If it’s any indication of how far companies will go to fight inflation, McDonald’s franchisees in 16 U.S. markets have ditched the fast-food king’s long-standing Dollar Drinks offer. The Wall Street Journal reports that some store owners are raising beverage prices to neutralize the impact of continuing food inflation, although most locations still offer dollar beverages.
The company gave its franchisees the OK to nix the $1 drinks promotion back in January, according to The Journal. As an alternative, some of the operators who took advantage of that permission have shifted their marketing attention to the value menu.
While a dollar here and there doesn’t sound like a franchisee back-breaker, it is a weighty concern. Anxiety over the Dollar Drink offer began late last year when McDonald's brass informed franchisees that food and beverage costs could climb as much as 12% per year – about $124,000 – for each restaurant. But drink prices aren’t the only thing McDonald’s franchisees have on their mind. With a recent shift in wages, they’ve also had to concern themselves with rising labor costs.
“Customers can always count on McDonald’s for great value, which remains an important part of our marketing strategy. Franchisees set prices and have the flexibility to create promotions that will drive demand locally,” McDonald’s said in a statement emailed to various news outlets.
Customers aren’t happy about the change
Even though the Dollar Drink dump hasn’t hit every market, McDonald’s customers are already voicing their frustrations.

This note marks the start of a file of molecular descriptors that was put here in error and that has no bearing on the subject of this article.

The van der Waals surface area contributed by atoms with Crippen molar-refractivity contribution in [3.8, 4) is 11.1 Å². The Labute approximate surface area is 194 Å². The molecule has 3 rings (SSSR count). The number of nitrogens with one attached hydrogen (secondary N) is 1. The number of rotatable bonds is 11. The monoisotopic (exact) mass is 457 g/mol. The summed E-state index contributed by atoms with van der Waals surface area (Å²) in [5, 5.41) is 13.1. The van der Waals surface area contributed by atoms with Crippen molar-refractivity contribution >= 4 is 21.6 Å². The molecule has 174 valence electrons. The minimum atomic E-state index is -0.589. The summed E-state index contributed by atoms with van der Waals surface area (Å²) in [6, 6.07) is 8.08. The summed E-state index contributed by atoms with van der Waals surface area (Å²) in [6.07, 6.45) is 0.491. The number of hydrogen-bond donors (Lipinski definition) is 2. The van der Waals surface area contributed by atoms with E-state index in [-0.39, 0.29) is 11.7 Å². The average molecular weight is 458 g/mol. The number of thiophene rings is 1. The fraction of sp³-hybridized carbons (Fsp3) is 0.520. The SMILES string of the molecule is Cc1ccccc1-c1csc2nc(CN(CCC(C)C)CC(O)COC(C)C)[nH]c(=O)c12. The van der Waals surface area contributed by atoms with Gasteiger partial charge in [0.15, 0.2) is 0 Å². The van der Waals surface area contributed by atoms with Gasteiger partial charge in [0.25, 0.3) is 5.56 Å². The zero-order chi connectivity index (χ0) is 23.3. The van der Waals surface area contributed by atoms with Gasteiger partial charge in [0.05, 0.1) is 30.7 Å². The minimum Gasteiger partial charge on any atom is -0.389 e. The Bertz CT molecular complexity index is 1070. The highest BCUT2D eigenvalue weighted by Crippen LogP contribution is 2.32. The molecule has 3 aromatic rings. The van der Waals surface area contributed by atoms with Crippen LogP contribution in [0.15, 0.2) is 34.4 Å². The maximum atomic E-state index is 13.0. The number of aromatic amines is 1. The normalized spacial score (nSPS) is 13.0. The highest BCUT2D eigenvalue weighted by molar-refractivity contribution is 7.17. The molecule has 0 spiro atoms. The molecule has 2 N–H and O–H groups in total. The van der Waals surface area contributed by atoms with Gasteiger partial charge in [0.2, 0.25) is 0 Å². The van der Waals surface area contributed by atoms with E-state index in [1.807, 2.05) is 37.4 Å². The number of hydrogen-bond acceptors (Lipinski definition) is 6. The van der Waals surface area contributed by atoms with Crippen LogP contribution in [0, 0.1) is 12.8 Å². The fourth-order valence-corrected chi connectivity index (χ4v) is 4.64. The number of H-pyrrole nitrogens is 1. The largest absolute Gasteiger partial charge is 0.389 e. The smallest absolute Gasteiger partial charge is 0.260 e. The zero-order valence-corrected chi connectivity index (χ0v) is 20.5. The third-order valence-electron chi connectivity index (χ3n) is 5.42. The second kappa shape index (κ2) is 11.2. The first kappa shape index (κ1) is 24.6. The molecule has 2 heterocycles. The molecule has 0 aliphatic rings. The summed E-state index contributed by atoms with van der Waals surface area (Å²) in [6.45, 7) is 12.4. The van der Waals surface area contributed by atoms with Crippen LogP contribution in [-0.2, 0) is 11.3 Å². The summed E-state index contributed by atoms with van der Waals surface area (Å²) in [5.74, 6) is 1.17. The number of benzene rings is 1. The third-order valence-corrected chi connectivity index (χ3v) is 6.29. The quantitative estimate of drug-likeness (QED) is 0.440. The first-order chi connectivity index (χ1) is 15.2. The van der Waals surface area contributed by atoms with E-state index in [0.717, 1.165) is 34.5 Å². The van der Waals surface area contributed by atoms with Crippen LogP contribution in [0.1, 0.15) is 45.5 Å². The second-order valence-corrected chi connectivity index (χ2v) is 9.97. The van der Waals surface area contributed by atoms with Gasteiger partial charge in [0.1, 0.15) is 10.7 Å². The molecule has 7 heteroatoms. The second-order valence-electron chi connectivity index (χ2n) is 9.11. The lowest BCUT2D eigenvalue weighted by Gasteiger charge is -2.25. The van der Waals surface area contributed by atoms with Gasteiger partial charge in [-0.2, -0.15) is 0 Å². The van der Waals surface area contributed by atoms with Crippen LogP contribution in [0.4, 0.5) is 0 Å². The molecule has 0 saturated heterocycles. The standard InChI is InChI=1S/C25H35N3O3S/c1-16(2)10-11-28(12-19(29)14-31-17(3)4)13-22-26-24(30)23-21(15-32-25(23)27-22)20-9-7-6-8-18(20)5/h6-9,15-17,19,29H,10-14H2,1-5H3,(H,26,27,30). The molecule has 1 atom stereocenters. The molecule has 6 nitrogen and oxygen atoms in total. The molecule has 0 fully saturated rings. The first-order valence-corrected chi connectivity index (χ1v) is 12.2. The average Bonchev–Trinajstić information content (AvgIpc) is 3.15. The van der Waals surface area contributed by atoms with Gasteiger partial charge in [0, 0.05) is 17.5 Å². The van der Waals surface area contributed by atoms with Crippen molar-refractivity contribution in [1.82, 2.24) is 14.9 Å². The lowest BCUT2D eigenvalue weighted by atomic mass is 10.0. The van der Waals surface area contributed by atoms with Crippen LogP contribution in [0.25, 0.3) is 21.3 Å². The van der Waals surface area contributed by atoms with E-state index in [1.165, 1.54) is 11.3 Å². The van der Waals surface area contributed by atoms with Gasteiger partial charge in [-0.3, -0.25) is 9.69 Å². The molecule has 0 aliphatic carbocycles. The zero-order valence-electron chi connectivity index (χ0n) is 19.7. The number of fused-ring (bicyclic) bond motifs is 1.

“The only reason I have EVER gone to McDonald's was because of their 1 dollar drinks. Y’all just lost a lot of the people that only go for your drinks,” was a typical sentiment that unhappy customers voiced on social media.
McDonald’s isn’t alone
In all fairness, McDonald’s isn’t the only company toying with price changes. Fortune reports that Chipotle hiked its prices roughly 10% in 2021 and another 4% in the first quarter of this year.
Others on the price hike list include Wendy’s, which raised prices by 5%, and Domino’s, which increased the price of its $5.99 mix-and-match offer to $6.99. Officials say they don't have much of a choice when it comes to increasing prices.
“Look, inflation continued to move in a big way. We saw it wasn't going away, so we had to take the pricing action that we did," Chipotle CEO Brian Niccol said on the recent first-quarter conference call. "And hopefully, that won't continue to be the case. But if it has to be the case, we have, I think, the organization, the people, and the pricing power to do it, but it really is the last thing I'd like to do.”